Epidemic in Milan, often referred to as the Great Plague of Milan, claimed possibly one million lives in 1629. Copyrighted work available under Creative Commons Attribution — See page for author / CC BY

There is a lot to say  about epidemics, because epidemics are as old as Man himself.

While what we’ve been experiencing since last month is, without a doubt, unprecedented for our generation and the one of our parents, epidemics and pandemics are not new to Humankind. In Italy, throughout history, they have affected our lives so much that some of our most beautiful — and well known — literature made of them bona fide narrative characters; that’s exactly what happened in Boccaccio’s Decameron, where the 1348’s European plague epidemic was pretext for a group of wealthy Florentines to self isolate in the countryside, and spend their time telling to one another the very stories that formed the  backbone of the work. Some of you may be  also familiar with Alessandro Manzoni’s Promessi Sposi (the Betrothed), a love story set on a backdrop of pestilence and death in the very cities and valleys, those of Lombardia, where Covid-19 has claimed the most victims — reason for which many an Italian chose the novel as their quarantine reading. 

But the history of epidemics in the  Belpaese dates further back in time and goes all the way to the glorious centuries of the Roman Empire. Galen, doctor and writer whose medical knowledge influenced the scientific world for over 13th centuries, left us accounts   of what is known as the Antonine Plague, a pandemic that hit Rome and the whole Empire  between 165 and 180 AD. While the actual nature of the pandemic has never been fully ascertained — some historians says it was smallpox, others measles —  we know it was spread by soldiers returning from the Roman-Parthian campaigns. Another Roman historian Cassius Dio, recounted how the  illness arrived to kill 2000 people a day in Rome and,  ultimately, a quarter of all the infected. According to his words, the pandemic continued on and off for the good part of 30 years, decimating the  Roman army. It is estimated it may have caused between 5 and 30 million victims.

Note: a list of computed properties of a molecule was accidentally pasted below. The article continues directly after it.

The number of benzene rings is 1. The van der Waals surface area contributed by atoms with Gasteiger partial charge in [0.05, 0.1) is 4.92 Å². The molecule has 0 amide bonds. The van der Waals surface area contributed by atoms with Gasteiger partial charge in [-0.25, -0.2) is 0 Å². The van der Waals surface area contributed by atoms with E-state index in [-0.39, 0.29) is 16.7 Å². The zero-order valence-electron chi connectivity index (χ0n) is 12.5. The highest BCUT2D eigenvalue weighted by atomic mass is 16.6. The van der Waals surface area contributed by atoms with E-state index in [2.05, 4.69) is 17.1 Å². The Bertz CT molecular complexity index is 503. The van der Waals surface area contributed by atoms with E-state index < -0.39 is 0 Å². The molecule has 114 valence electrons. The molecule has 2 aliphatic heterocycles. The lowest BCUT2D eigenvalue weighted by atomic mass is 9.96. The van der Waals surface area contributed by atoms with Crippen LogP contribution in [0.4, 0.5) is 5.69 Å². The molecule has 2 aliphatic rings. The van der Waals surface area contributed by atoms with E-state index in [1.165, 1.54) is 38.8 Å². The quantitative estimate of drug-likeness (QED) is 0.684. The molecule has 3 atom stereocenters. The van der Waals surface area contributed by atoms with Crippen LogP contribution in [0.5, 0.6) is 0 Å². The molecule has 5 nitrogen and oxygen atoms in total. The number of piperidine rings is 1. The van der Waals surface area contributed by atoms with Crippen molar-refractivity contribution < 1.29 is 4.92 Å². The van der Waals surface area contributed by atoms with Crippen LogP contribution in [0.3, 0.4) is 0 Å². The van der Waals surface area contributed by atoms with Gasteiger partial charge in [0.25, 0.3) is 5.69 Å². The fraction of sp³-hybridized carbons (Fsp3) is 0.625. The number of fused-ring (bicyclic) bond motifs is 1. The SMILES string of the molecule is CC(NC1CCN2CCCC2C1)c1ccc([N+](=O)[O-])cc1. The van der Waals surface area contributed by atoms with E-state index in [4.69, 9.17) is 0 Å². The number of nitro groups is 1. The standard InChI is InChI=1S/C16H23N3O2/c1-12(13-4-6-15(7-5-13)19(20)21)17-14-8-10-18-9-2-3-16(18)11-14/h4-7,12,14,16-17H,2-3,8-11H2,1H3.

Scoppio della peste a Pavia, Italia (45/186). Copyrighted work available under Creative Commons Attribution- Click image for details